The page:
Additional Support Needs - the reasons why children or young persons are not able to benefit from school education, without additional support.
Additional support may be needed for a child or young person who:
• are looked after or care experienced
• have motor or sensory impairments
• have a mental health problem, such as anorexia nervosa
• are being bullied
• are particularly talented
• have a learning disability, such as Down’s Syndrome
• have a learning difficulty, such as dyslexia
• are living with parents who are abusing substances
• have emotional or social difficulties
• are young carers
ASN Tribunal - the Additional Support Needs jurisdiction within the Health and Education Chamber of the First-tier Tribunal for Scotland
ASN tribunal – the 3 people who will consider a claim or reference and make a decision – one will be a convener who is an experienced lawyer and the other two are specialist members, with expertise in education, social work or health.
The tribunal has nothing to do with your school, social work, education authority or the NHS.
Capacity - this means the legal ability to do something.
The tribunal will look at what a 12-15 year old wants to happen and take into account his or her level of maturity and understanding before making a decision about their capacity.
If they have any communication difficulties that can be helped by an aid, then that difficulty will not mean they lack capacity.
Case Officer – a member of staff who provides administrative support to the Tribunal. The case officer is not a tribunal member. The case officer will be your contact at the Tribunal.
Claim – an appeal to the Tribunal that an education authority or trustees have discriminated against a person because of a disability.
Code of Practice - The code of practice, known as the Supporting Children’s Learning Statutory Guidance on the Education (Additional Support for Learning) Scotland Act 2004 (as amended) Code of Practice (Third Edition) 2017 is a document published by the Scottish Government giving guidance to Education Authorities and other agencies on how to use the functions given to them by the 2004 Act. It provides more detail than the legislation and is designed to achieve consistency of delivery among Scotland’s 32 Education Authorities.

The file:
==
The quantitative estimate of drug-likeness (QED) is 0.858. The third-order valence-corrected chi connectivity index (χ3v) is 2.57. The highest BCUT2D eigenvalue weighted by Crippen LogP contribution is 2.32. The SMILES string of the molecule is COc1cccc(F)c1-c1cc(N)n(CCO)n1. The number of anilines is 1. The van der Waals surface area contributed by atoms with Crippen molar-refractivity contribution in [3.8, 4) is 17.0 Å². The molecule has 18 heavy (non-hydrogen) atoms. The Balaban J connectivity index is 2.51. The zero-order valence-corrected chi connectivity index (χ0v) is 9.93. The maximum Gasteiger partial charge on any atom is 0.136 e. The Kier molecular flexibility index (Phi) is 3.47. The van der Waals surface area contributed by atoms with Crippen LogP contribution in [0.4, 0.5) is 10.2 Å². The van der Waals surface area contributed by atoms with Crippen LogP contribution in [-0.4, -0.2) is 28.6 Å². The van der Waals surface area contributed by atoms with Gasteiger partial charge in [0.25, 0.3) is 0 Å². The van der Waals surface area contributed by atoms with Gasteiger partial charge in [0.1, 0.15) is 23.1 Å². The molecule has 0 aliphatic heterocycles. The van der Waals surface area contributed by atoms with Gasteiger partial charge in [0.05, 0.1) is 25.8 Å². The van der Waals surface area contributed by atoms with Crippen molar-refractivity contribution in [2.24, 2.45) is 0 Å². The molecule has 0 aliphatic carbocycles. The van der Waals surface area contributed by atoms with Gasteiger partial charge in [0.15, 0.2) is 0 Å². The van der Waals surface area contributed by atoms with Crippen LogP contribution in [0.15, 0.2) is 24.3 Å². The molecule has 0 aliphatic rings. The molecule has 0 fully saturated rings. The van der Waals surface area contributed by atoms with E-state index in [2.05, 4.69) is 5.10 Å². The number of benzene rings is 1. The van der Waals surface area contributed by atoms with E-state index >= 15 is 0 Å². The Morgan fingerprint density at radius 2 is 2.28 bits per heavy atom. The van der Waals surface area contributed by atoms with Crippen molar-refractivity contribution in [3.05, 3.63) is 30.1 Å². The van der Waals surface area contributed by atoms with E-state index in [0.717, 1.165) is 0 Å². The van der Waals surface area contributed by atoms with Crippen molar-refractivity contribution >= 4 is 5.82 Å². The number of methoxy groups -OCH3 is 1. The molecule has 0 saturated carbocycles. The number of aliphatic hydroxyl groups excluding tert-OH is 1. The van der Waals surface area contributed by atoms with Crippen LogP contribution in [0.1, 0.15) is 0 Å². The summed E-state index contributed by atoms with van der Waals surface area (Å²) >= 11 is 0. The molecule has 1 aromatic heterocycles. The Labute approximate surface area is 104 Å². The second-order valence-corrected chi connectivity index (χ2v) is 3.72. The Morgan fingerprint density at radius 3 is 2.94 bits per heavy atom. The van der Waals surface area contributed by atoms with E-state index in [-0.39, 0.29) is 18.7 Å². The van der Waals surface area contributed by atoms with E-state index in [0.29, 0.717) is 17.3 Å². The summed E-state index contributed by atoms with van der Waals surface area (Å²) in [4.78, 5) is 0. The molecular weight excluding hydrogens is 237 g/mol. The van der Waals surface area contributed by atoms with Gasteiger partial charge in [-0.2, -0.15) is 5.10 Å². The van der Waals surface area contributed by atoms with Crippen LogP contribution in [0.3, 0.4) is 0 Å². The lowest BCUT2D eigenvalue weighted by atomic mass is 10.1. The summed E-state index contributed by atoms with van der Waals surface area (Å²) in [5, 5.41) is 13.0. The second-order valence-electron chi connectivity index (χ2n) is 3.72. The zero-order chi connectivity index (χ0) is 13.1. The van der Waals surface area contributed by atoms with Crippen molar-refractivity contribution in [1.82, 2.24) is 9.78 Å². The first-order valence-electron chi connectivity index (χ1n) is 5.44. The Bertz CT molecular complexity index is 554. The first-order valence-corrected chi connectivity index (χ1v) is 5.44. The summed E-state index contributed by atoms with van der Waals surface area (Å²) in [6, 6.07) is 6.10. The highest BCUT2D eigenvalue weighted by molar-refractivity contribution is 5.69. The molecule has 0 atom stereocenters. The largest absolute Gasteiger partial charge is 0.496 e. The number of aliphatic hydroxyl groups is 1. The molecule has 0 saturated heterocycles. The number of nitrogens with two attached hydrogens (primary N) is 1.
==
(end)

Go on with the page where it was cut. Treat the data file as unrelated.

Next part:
Co-ordinated Support Plan (CSP) - a legal plan the education authority must put in place for the child or young person’s education if he or she has complex additional support needs that are likely to last for more than 1 year and that need a great deal of support from outside the education department, for example from the NHS or the social work department.
Education (Additional Support for Learning) (Scotland) Act 2004 – law made by the Scottish Parliament. This law created the ASN Tribunal and the appeal to the ASN Tribunal which is called ‘a reference’. Education authorities have legal duties under this law for children and young people with additional support needs.
Education Authority - is the local authority (Council) who is responsible for the child or young person’s education. This will usually be the Council for where you live.
Hearing – a legal meeting where a tribunal listens to evidence from witnesses and hears legal arguments from representatives before it comes to a legal decision.
A Tribunal hearing does NOT take place in a court.
The President has issued Information Note No 01/2018 to assist those who attend a tribunal hearing in providing an impression of what the proceedings will be likely to involve.
Independent Advocate – a person who supports a child or young person to give their views.
They are called ‘independent’ because they are not part of the Tribunal or the education authority and have no personal interest in the dispute.
They are called ‘advocates’ because they can speak on the child or young person’s behalf.
Legal Member - a legally qualified person who chairs the hearing.
Parent – this is usually the child or young person’s mum or dad. The law says that this can also include any guardian and any person who has parental responsibilities, for example a grandparent.
Physical or mental impairment - something that makes it difficult for the child or young person to carry out ordinary day to day activities without extra help or adjustments. This could include conditions like cerebral palsy or autism.
Reference – an appeal about a decision or failure to do with a co-ordinated support plan, or placing request; or a failure to provide or seek information at transition by the education authority responsible for the school education of the child; or an appeal against the education authority’s decision about the child’s capacity or wellbeing.
Responsible Body - the organisation that is responsible for any discrimination against a child or young person.
If the child or young person attends a local authority (Council) school then it will be the education authority (Council) responsible for the school. If the child or young person attends a private or independent school then it will be the owners of the school.
Specialist Members - individuals with knowledge and experience of children or young people with additional support needs. There will be two members at each hearing who, together with the legal member, question, deliberate and come to a decision about the matter in dispute. Members are appointed from the fields of education, health and social work.
Trustees - the people who are responsible for managing a private or independent school. This means a school not run by a Council.
Wellbeing - the law says this means assessing how safe, healthy, achieving, nurtured, active, respected, responsible and included a child or young person is.
Young Person - a person aged 16 and above who remains in school education.